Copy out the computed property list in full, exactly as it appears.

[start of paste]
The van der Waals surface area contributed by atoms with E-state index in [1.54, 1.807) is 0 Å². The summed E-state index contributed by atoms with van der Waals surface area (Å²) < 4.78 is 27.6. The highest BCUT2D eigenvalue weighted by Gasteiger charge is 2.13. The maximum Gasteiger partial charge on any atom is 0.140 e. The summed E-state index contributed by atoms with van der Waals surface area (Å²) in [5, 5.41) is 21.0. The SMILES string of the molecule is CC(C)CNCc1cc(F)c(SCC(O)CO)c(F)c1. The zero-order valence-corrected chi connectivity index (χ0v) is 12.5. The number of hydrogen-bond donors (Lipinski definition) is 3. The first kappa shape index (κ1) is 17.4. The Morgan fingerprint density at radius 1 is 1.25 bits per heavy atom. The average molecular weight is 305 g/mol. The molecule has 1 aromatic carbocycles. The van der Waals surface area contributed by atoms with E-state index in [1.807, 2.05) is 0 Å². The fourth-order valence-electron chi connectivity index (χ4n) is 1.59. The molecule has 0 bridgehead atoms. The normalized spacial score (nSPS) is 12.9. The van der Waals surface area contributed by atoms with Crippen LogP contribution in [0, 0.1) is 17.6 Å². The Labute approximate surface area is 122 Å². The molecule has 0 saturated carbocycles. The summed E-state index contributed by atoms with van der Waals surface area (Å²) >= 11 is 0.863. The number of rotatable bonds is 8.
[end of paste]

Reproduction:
The van der Waals surface area contributed by atoms with E-state index in [1.54, 1.807) is 0 Å². The summed E-state index contributed by atoms with van der Waals surface area (Å²) < 4.78 is 27.6. The highest BCUT2D eigenvalue weighted by Gasteiger charge is 2.13. The maximum Gasteiger partial charge on any atom is 0.140 e. The summed E-state index contributed by atoms with van der Waals surface area (Å²) in [5, 5.41) is 21.0. The SMILES string of the molecule is CC(C)CNCc1cc(F)c(SCC(O)CO)c(F)c1. The zero-order valence-corrected chi connectivity index (χ0v) is 12.5. The number of hydrogen-bond donors (Lipinski definition) is 3. The first kappa shape index (κ1) is 17.4. The Morgan fingerprint density at radius 1 is 1.25 bits per heavy atom. The average molecular weight is 305 g/mol. The molecule has 1 aromatic carbocycles. The van der Waals surface area contributed by atoms with E-state index in [1.807, 2.05) is 0 Å². The fourth-order valence-electron chi connectivity index (χ4n) is 1.59. The molecule has 0 bridgehead atoms. The normalized spacial score (nSPS) is 12.9. The van der Waals surface area contributed by atoms with Crippen LogP contribution in [0, 0.1) is 17.6 Å². The Labute approximate surface area is 122 Å². The molecule has 0 saturated carbocycles. The summed E-state index contributed by atoms with van der Waals surface area (Å²) >= 11 is 0.863. The number of rotatable bonds is 8.